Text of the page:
A Review of ‘From Heart to Hand: African-American Quilts’ at the Montclair Art Museum

Among the 29 quilts on view at the Montclair Art Museum is the “Roman Stripes Britchy Quilt,” by Lureca Outland. Credit Association Purchase, Montgomery Museum of Fine Arts, Montgomery, Ala.
Among the 29 quilts on view at the Montclair Art Museum is the “Roman Stripes Britchy Quilt,” by Lureca Outland. Credit Association Purchase, Montgomery Museum of Fine Arts, Montgomery, Ala.

Quilts made by African-African women in the rural South — historically one of the least represented groups in the institutional art world — have become widely popular in recent decades. The spike of interest coincides with a growing focus on craft and folk art, possibly because of major museum exhibitions, like one at the Whitney Museum of American Art in 2002 featuring the quilts of Gee’s Bend, a hamlet in southwest Alabama.

Some critics have suggested that the quilts are interesting to contemporary art followers because their geometric patterns recall modernist abstract painting. Others have argued that African-American quilts are really part of the African diaspora of textile production, while still others point out the connection with 18th- and 19th-century European quilting techniques.

“From Heart to Hand: African-American Quilts from the Montgomery Museum of Fine Arts,” at the Montclair Art Museum in Montclair, does not wade into these issues. Given the scope and history of African-American quilt making, the exhibition is a tiny sampling of 29 quilts. (The Whitney show included 60.) Nonetheless, the show offers examples of the major types and genres.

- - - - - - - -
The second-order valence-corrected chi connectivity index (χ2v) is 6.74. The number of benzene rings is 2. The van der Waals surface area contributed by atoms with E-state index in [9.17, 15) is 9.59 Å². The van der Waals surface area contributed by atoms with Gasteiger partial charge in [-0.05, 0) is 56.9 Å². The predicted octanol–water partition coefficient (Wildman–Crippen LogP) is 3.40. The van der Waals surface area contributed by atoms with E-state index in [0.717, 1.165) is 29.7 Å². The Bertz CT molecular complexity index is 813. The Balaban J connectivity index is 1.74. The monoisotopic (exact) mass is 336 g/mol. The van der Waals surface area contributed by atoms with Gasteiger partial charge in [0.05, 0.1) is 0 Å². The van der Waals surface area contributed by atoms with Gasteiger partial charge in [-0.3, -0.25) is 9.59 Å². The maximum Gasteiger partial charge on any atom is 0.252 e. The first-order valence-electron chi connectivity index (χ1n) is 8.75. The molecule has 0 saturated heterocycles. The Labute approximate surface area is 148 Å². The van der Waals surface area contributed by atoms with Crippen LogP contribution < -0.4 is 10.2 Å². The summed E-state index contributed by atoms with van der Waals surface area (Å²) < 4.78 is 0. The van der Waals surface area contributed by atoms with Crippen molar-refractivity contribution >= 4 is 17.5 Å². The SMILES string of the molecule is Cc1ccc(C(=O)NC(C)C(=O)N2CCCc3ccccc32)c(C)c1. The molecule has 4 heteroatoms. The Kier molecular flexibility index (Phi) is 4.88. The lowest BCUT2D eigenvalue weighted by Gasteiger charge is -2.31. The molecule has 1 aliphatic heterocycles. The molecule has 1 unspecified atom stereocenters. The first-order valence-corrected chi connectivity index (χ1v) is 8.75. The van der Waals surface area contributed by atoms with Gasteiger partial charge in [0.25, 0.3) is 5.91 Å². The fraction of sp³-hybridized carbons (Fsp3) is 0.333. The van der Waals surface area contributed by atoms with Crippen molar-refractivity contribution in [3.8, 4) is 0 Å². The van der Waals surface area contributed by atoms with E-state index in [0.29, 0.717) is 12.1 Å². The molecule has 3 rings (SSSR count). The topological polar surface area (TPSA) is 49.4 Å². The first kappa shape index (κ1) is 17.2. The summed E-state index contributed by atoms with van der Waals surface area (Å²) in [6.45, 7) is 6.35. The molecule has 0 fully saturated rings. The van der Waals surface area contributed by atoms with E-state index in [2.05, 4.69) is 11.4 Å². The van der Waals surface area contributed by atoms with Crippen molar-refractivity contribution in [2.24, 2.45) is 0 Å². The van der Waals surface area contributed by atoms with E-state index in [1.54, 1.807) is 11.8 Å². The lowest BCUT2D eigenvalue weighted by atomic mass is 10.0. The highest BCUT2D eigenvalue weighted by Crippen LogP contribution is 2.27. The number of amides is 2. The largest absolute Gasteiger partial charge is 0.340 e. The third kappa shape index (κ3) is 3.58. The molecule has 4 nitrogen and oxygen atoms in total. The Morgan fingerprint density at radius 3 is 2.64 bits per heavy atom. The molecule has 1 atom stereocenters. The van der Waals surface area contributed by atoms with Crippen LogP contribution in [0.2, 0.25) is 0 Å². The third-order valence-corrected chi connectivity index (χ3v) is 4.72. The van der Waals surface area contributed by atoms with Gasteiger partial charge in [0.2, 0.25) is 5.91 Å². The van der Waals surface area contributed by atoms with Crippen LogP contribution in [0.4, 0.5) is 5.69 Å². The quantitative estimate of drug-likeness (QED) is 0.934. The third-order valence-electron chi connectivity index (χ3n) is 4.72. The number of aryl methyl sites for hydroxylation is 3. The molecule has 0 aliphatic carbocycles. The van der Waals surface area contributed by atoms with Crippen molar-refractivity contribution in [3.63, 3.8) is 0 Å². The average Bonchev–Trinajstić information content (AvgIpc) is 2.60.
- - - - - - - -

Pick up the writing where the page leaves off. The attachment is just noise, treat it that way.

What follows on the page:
For instance, there are the geometric quilts from Gee’s Bend, originally the site of a slave plantation. Gee’s Bend quilts, like many in the show, were traditionally made from castoff clothing or cornmeal sacks to help those in unheated shacks keep warm. What has grown out of these humble, utilitarian origins are works like Mary Lee Bendolph’s “Strings” (2003-4), which uses strips of cloth to make a vibrant, animated pattern.

Other geometric patterns include the Pig Pen (or Housetop) and Log Cabin variations. “Pig Pen Quilt,” made by an unknown quilter from Tuscaloosa in the late 20th century, features bright red and white concentric squares with a solid red square at its center. Another Gee’s Bend artist, Plummer T. Pettway, is represented by “Housetop/Strip Quilt” from around 1960 to 1970, which uses a similar concentric-square construction.

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Source: The New York Times | MARTHA SCHWENDENER

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